The Microsoft Power Platform is a comprehensive suite designed to enable automation, analytics, and custom App development for a wide range of business requirements. It supports a low code/no-code development model, which can be used even by novice users or citizen developers to build their own Apps without the need of extensive technical knowledge.
With its inherent portability, mobility and extensibility, there comes a need for increased Governance and Security implementations to ensure the safety and confidentiality of business data.
Power Platform offers a wide range of data connectors to easily connect to different data sources and API’s, with about 450 available connections from Microsoft and third-party vendors. This powerful feature of the suite makes way for easy App development with a drag-and-drop design model.
With such easy connectivity, data security becomes a major challenge, especially when connecting to third-party applications and access to sensitive data. We will look at the way Power Platform flexibly addresses these challenges with built-in security standards and Governance best practices to balance data security with business requirements.
Environments within the Power Platform are included by default and can also be custom-built for specific requirements. They are containers for Apps and Flows that are developed and used and can be configured with the right usage, connectivity, and access policies to ensure complete security of data.
Setting restrictions on creating environments from the Power Platform Admin center to a select set of administrators helps in having complete control over custom environments, and their usage.
Environments also need to be in the region of their usage, as this will enable them to comply with local data usage and storage regulations. As analytics are differentiated across environments, choosing the right region helps get accurate insights.
Data Loss Prevention (DLP) policies are used to safeguard data connectivity through connectors and prevent unauthorized access to sensitive information. Data Loss Prevention Policies divide the data into three groups-Business, Non-Business, and Blocked, so that connectors with the same data profile are placed in the same group and restrict access of data between groups.
DLP policies are of two types-environment and tenant. An environment DLP policy applies only to the specified environment, whereas a tenant-based policy will apply to all environments within that tenant. Within an environment, there can be multiple DLP policies, and the most restricting one will be implemented.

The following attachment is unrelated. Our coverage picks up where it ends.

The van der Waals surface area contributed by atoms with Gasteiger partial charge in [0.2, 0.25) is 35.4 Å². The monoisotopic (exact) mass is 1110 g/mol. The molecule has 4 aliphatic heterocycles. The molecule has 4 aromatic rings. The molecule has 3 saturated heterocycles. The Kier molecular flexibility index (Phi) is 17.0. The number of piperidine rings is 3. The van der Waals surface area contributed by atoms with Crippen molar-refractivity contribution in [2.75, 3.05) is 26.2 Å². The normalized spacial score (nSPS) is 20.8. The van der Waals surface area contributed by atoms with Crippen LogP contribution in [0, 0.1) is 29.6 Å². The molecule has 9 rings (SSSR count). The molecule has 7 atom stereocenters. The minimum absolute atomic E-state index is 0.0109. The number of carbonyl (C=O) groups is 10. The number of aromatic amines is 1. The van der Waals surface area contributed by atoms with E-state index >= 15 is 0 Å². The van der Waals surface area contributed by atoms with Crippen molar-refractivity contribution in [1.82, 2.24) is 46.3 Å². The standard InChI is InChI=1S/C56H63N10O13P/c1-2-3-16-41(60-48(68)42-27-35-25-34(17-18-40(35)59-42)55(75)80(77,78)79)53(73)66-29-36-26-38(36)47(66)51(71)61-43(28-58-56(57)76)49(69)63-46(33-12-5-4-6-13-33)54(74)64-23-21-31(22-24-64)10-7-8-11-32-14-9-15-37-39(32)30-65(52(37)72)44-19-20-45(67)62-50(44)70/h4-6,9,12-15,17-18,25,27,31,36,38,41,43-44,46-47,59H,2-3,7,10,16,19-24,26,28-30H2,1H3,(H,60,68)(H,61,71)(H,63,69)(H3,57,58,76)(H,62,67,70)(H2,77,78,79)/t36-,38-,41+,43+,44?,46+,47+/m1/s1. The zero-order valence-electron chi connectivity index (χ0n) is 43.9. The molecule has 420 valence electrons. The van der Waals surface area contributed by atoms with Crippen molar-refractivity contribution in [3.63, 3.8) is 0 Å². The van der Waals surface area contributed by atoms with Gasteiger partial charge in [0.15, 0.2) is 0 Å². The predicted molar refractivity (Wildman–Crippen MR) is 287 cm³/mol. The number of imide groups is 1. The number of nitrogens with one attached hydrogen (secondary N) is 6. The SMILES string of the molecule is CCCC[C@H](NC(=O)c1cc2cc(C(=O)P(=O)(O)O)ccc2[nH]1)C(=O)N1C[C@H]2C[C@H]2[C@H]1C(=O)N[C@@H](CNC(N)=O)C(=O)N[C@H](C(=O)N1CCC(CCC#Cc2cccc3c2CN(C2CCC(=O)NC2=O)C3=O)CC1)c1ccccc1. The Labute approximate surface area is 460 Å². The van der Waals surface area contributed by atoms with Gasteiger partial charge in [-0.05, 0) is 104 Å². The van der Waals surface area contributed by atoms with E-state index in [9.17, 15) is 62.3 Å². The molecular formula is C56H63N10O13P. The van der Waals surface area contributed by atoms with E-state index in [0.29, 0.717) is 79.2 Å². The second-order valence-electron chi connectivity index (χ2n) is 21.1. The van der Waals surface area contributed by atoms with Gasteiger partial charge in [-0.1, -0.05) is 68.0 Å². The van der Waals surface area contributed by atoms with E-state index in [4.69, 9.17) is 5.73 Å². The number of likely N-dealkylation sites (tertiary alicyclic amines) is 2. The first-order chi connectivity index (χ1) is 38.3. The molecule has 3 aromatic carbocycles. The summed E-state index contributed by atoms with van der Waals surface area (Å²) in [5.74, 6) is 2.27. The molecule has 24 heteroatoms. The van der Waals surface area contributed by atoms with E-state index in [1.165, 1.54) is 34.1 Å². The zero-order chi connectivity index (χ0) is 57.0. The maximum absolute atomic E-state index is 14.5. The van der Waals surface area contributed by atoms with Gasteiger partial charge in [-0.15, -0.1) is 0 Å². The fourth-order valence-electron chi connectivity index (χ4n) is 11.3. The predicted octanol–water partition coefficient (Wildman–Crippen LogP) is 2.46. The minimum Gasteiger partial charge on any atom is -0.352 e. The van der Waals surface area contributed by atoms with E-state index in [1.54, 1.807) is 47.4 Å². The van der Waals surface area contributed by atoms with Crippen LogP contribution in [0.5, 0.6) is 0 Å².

DLP policies are configured based on the company’s cyber security policies and are often created to distinguish between business and customer-related services. The best practice for creating them will be to differentiate the business systems and create policies that align with each system. This will help implement DLP policies that are in tune with business goals and requirements.
The Microsoft Power Platform Center of Excellence Starter Kit offers a wide range of solutions that enable a comprehensive Governance for Power Platform. The kit is offered as a free download from GitHub, and includes Apps, a custom connector, flows, and a Power BI dashboard. It requires a Power Apps pay per usage license for using Microsoft Dataverse along with the Power BI desktop application.
The kit is mainly used for Governance aspects in cyber security and change management and provides a set of tools and features outlined below.
DLP Editor V2: The DLP Editor V2 helps in protecting confidential data from being shared and provides information security for the tenant. It controls the usage of connectors by determining their individual usage and using them along with other connectors.
The DLP editor enables admins to have visibility of the impacted Apps from DLP policies and shows the resources that will be disabled due to a change in the policy. It offers insights into the impact of current policies on existing Apps and Flows to manage policies for creation and change.
Dataverse and Power BI: Unlike the admin analytics, which provides insights into the usage of Power App and Power Automate within a single environment, Dataverse, along with a model-driven Power App gives complete visibility of all the environments. It also shows the flows from Office 365 Security and Compliance logs by syncing data, along with insights from the Power Platform management connectors.
All the above insights are visualized on the Power BI dashboard with the reports outlined below.
App Audit: The App Audit shows Apps with a huge usage of resources, and the business justification for their creation- to prevent data outages. It facilitates App creators to attest that their App meets business usage requirements and helps identify non-compliant Apps.
App Catalog Application: The App Catalog Application contains details of all the current Apps across various categories, which have been approved in the App Audit process. It helps creators to browse through the App collection to determine if an App with the same feature already exists.
Set Owner App: The Set Owner App controls the usage of Apps by adding users, and setting edit or access only privileges.
The above security features in Power Platform help provide a comprehensive Governance for the suite. In addition to the above features, outlined below are Governance best practices that help in easy administration and optimal usage of Power Platform.
The above security features and governance capabilities of Power Platform help in creating and managing a comprehensive governance policy that safeguards sensitive data and secures the Power Platform environment. It’s necessary to align business goals with governance strategies to ensure that users are not impacted by enforcing rigid rules and, at the same time, identifying aspects that will compromise the security of the suite.